Acton: Charlotte Cobbald’s parents’ plea for better awareness of anorexia in wake of 17-year-old’s death
PUBLISHED: 13:34 10 September 2014 | UPDATED: 10:45 12 September 2014
The parents of a Suffolk teenager who died last month following a long battle with anorexia and depression have told of their determination to raise awareness of the illness, which claims hundreds of young lives every year.
Charlotte Cobbald, 17, passed away on August 4 after collapsing at the family farm in Acton, near Sudbury.
The former Ipswich High School for Girls student, who received top grades across the board in her GCSEs and demonstrated a huge talent for sheep farming, had previously spent six months in The St Aubyn Centre in Colchester receiving treatment for anorexia.
Her parents Stephen Cobbald, a former Suffolk Show president, and Hilde Cobbald are now on a mission to get the disease moved up the healthcare agenda, both at national and local level.
Mr Cobbald said: “Anorexia is a dreadful illness that kills hundreds of teenagers every year and yet so little is known or understood about it.
“Until Charlotte developed the eating disorder, we didn’t understand it either. Most people’s understanding of anorexia it is that it’s a dietary related problem of teenage girls who think they are fat – but nothing could be further from the truth.
“In 2012/13, cases of anorexia increased in Suffolk by around 20% making it one of the fastest growing diseases, and yet only 1% of the country’s healthcare budget is spent on mental illness.
“It’s too late for Charlotte now, but Hilde and I are determined to do something to raise awareness. We want something to be done at top level and that’s why we have arranged a meeting with the Health Minister Norman Lamb in October. If we can save just one person, then it will be worthwhile.”
Via a memorial fund, more than £1,000 has already been donated to The St Aubyn Centre in Charlotte’s name. The Cobbalds hope to start a campaign to raise enough money to pay for a minibus to enable young people at the unit – one of the only specialist centres of its kind in the south of England – to get out together and enjoy a “better quality of life”.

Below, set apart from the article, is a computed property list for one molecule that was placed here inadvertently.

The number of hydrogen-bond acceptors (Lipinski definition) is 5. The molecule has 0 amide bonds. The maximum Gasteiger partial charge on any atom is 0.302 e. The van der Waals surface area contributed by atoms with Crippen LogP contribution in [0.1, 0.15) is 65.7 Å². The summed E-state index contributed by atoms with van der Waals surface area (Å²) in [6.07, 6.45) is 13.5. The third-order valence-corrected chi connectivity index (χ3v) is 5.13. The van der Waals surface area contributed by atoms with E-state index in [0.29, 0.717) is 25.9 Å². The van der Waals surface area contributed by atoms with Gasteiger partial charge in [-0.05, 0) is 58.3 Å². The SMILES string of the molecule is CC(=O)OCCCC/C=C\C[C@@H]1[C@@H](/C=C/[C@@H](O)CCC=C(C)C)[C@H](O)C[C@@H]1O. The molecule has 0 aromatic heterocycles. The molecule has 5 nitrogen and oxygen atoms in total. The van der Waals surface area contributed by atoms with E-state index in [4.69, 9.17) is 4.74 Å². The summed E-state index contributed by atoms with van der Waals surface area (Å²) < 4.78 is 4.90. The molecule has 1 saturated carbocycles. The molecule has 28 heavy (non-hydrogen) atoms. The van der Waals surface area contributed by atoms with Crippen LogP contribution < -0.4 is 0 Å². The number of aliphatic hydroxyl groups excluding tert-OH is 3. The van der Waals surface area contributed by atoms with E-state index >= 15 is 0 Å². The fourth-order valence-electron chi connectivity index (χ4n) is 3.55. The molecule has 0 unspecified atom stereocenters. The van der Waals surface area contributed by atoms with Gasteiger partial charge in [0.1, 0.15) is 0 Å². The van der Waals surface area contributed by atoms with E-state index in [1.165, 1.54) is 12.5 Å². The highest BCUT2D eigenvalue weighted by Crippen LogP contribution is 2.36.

Mr Cobbald continued: “We are hoping that with a push we can generate even more funds for teenagers trapped within this dreadful disease.”
In addition, Charlotte’s parents want to continue the work their daughter started in the farming. The popular teenager bred prize-winning Texel sheep and had a small flock.
The Suffolk Young Farmers Club hopes to hold an annual training day in livestock handling and judging with a competition at their annual rally, and her family would like to do something for young people at the Suffolk show, financed by Charlotte’s Trust.
Mr Cobbald added: “More than 500 people attended the memorial service held for Charlotte – she was a special person who touched the hearts of so many.
“Charlotte had a special talent for, and love of, sheep dog trialling and was a member of the East Anglian Sheepdog Club.
“Charlotte has already given a flock of 25 sheep posthumously to Otley College – the Charlotte Cobbald flock – to raise awareness of the opportunities there are in farming for young people. Hilde and I would like to encourage and nurture the talents of other young people in the area and nationally if there’s an opportunity.”
Charlotte’s mother added: “Charlotte is missed terribly by not only her family, but also by so many people she knew and met. We feel it is so important that she continues to make a difference as she hoped to in life.”
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